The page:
Since its first edition in 1937, the Graphic has adapted to the times to continue providing news to the Pepperdine and surrounding communities. Former editors, a former adviser and a current adviser to the Graphic share their experiences at the student newspaper.
Graphic by Nate Barton My stomach churned as I scrolled through headline after headline bashing Jews, Blacks and immigrants. The only exceptions were articles that were too busy praising Anglo-Saxon superiority. I felt sick. A few hours after the Sept. 8 edition of the Graphic was distributed, I received an email from a coworker saying […]
Photo by Arin DeGroff Immigrants, aliens, strangers, refugees and foreigners. The Abrahamic holy books — the Christian Bible, the Hebrew Bible and the Quran — repeatedly identify these people as historically oppressed and vulnerable groups who believers should treat with compassion and respect. Today, followers of Christianity, Judaism and Islam advocate for immigration reform and […]
Graphic by Falon Opsahl My boyfriend asked if he could go after him, the man staring at us. I said “no.” I knew violence was not the answer. My heart dropped. My boyfriend’s hands shook, and rage was etched into his face. We sat there with a bitter taste in our mouths and stomachs that […]
Art by Peau Porotesano In the four years since I graduated from high school, there are exactly four people with whom I have remained in contact. Three of them are friends I’ve known for years, and one of them is my high school literature teacher and newspaper adviser — a 70-something-year-old firecracker of a woman […]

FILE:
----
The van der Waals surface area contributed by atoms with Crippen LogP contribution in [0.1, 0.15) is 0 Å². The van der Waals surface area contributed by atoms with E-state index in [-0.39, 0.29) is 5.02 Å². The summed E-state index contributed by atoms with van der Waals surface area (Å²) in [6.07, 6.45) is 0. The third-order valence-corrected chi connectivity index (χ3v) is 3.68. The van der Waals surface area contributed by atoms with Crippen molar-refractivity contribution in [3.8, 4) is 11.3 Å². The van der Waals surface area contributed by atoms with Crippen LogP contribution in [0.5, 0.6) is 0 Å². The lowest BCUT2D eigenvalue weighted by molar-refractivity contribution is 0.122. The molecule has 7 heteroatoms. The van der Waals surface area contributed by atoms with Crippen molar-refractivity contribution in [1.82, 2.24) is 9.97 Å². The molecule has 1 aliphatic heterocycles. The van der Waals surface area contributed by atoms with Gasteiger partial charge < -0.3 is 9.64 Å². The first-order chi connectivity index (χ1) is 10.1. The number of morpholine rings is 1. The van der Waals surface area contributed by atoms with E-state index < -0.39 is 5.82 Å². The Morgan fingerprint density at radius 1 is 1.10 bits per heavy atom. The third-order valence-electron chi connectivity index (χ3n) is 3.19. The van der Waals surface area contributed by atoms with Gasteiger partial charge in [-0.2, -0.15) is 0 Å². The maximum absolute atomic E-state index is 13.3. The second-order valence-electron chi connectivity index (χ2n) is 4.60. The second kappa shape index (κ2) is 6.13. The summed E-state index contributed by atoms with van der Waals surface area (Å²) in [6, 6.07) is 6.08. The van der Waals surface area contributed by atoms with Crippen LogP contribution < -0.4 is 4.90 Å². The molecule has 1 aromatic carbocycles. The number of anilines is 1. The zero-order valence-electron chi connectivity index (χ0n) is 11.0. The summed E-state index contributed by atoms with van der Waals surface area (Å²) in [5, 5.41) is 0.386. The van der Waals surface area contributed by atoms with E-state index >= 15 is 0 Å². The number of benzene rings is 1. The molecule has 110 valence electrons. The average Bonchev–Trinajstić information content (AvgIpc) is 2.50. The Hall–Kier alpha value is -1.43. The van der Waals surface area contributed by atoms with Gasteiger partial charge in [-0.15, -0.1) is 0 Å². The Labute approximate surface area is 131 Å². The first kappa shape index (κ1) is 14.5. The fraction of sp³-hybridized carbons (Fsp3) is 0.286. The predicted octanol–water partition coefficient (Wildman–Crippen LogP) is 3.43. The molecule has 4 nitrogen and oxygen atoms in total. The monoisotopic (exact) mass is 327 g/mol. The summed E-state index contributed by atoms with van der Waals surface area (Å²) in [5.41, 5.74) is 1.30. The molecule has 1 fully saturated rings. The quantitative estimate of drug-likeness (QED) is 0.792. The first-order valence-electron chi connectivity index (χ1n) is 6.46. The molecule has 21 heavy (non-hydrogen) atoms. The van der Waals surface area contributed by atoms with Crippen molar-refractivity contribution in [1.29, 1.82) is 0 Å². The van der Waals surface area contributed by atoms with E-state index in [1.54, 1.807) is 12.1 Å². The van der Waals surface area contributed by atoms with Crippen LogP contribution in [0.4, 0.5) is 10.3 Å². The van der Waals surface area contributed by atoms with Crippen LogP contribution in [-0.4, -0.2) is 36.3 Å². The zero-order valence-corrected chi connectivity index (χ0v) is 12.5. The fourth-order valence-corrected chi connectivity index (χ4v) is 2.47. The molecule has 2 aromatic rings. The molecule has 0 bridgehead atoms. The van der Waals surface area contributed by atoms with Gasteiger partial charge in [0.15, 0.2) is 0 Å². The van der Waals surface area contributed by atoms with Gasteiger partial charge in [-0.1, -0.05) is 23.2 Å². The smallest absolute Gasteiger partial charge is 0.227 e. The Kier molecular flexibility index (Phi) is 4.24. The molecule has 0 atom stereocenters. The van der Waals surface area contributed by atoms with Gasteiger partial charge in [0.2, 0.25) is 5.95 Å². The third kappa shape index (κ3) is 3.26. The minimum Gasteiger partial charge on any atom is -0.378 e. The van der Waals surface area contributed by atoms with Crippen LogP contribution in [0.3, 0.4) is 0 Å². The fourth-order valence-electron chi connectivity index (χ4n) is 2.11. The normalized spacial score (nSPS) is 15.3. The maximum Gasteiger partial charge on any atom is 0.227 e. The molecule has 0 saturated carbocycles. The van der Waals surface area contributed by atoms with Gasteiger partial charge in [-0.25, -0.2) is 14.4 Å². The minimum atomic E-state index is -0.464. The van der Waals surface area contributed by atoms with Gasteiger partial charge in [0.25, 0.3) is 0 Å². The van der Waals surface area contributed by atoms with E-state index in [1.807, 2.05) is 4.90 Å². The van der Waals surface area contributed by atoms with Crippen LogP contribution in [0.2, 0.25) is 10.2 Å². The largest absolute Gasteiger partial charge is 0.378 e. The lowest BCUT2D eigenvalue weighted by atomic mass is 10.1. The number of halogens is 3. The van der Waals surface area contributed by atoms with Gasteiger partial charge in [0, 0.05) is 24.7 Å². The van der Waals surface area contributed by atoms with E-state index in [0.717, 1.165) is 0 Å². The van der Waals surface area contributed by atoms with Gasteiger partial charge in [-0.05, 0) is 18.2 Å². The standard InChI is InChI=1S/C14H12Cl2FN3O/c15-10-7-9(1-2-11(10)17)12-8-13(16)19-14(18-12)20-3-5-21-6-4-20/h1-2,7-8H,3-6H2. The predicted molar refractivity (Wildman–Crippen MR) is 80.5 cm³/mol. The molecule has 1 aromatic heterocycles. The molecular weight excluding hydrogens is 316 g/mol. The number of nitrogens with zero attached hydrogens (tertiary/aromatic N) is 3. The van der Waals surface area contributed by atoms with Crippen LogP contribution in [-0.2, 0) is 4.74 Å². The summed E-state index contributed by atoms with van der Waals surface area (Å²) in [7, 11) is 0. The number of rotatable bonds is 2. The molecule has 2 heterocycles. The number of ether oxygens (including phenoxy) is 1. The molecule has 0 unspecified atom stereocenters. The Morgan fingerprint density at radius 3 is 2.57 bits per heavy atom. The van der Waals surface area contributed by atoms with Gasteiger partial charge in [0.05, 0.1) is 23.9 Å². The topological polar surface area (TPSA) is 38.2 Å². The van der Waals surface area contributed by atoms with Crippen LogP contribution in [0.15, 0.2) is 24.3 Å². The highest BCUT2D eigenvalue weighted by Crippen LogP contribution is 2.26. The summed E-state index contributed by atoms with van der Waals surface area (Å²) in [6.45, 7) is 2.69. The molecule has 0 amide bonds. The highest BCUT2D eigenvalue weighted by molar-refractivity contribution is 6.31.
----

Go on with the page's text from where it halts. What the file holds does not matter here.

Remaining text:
Photos by Falon Opsahl After a three-year request, Ravi Zacharias hosted the Veritas Forum exploring several life experiences, analogies and other stories that could answer the question: “What Gives Humans Value.” The Veritas Forum, held in the Firestone Fieldhouse at 7 p.m. on Tuesday, was open to the Pepperdine community and anyone else who was […]
Art by Christine Nelson Tutoring a Spanish 152 student this semester, I realize how much I’ve forgotten — and how much I surprisingly remember — since completing my Hispanic Studies degree last spring. I sometimes won’t immediately remember simple things, like the third-person plural preterite endings for verbs, but other things that I never realized […]
Immigrant farmworkers in California plant and harvest 11 percent of the nation’s produce, yet many of them in Ventura County lack affordable, adequate housing. While nonprofits, the government and some businesses try to help, consumer choices play a key role in the living conditions of thousands of families in Ventura and across California.
Reflections on a college career.
Photo courtesy Karl Simpson It can seem to many graduating college seniors — with a mound of student debt on the brink of entering the real world — that there are few options or resources to help them manage their looming adulthood. But Teach for America is one of the programs that offers the opportunity […]